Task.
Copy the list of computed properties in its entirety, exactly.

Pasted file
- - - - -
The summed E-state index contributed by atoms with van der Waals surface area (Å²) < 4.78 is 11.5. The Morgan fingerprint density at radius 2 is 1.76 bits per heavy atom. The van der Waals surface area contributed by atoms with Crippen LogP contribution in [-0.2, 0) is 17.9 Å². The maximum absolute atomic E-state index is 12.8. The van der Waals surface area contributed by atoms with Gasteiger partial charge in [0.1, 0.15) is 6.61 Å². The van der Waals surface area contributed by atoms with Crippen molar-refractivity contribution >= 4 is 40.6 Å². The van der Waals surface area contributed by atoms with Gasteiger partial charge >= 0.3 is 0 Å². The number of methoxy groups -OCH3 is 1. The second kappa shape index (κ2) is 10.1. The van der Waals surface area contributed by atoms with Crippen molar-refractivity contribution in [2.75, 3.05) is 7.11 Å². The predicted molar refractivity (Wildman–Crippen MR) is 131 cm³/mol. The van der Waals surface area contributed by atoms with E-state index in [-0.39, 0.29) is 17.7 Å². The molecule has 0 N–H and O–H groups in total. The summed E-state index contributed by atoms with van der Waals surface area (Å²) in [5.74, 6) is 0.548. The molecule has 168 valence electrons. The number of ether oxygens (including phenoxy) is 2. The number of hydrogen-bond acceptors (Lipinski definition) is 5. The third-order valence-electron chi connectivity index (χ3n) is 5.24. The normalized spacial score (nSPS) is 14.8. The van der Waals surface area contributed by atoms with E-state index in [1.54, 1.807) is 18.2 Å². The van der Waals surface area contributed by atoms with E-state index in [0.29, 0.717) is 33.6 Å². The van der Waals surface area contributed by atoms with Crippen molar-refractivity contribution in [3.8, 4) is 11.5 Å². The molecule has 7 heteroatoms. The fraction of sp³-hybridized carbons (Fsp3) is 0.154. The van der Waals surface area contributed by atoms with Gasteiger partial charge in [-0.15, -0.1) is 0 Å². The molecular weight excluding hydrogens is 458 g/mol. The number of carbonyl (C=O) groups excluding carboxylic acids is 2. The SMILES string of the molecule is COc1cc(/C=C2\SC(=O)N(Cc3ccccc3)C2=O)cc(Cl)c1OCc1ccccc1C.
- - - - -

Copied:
The summed E-state index contributed by atoms with van der Waals surface area (Å²) < 4.78 is 11.5. The Morgan fingerprint density at radius 2 is 1.76 bits per heavy atom. The van der Waals surface area contributed by atoms with Crippen LogP contribution in [-0.2, 0) is 17.9 Å². The maximum absolute atomic E-state index is 12.8. The van der Waals surface area contributed by atoms with Gasteiger partial charge in [0.1, 0.15) is 6.61 Å². The van der Waals surface area contributed by atoms with Crippen molar-refractivity contribution >= 4 is 40.6 Å². The van der Waals surface area contributed by atoms with Gasteiger partial charge >= 0.3 is 0 Å². The number of methoxy groups -OCH3 is 1. The second kappa shape index (κ2) is 10.1. The van der Waals surface area contributed by atoms with Crippen molar-refractivity contribution in [2.75, 3.05) is 7.11 Å². The predicted molar refractivity (Wildman–Crippen MR) is 131 cm³/mol. The van der Waals surface area contributed by atoms with E-state index in [-0.39, 0.29) is 17.7 Å². The molecule has 0 N–H and O–H groups in total. The summed E-state index contributed by atoms with van der Waals surface area (Å²) in [5.74, 6) is 0.548. The molecule has 168 valence electrons. The number of ether oxygens (including phenoxy) is 2. The number of hydrogen-bond acceptors (Lipinski definition) is 5. The third-order valence-electron chi connectivity index (χ3n) is 5.24. The normalized spacial score (nSPS) is 14.8. The van der Waals surface area contributed by atoms with E-state index in [1.54, 1.807) is 18.2 Å². The van der Waals surface area contributed by atoms with E-state index in [0.29, 0.717) is 33.6 Å². The van der Waals surface area contributed by atoms with Crippen molar-refractivity contribution in [3.8, 4) is 11.5 Å². The molecule has 7 heteroatoms. The fraction of sp³-hybridized carbons (Fsp3) is 0.154. The van der Waals surface area contributed by atoms with Gasteiger partial charge in [-0.15, -0.1) is 0 Å². The molecular weight excluding hydrogens is 458 g/mol. The number of carbonyl (C=O) groups excluding carboxylic acids is 2. The SMILES string of the molecule is COc1cc(/C=C2\SC(=O)N(Cc3ccccc3)C2=O)cc(Cl)c1OCc1ccccc1C.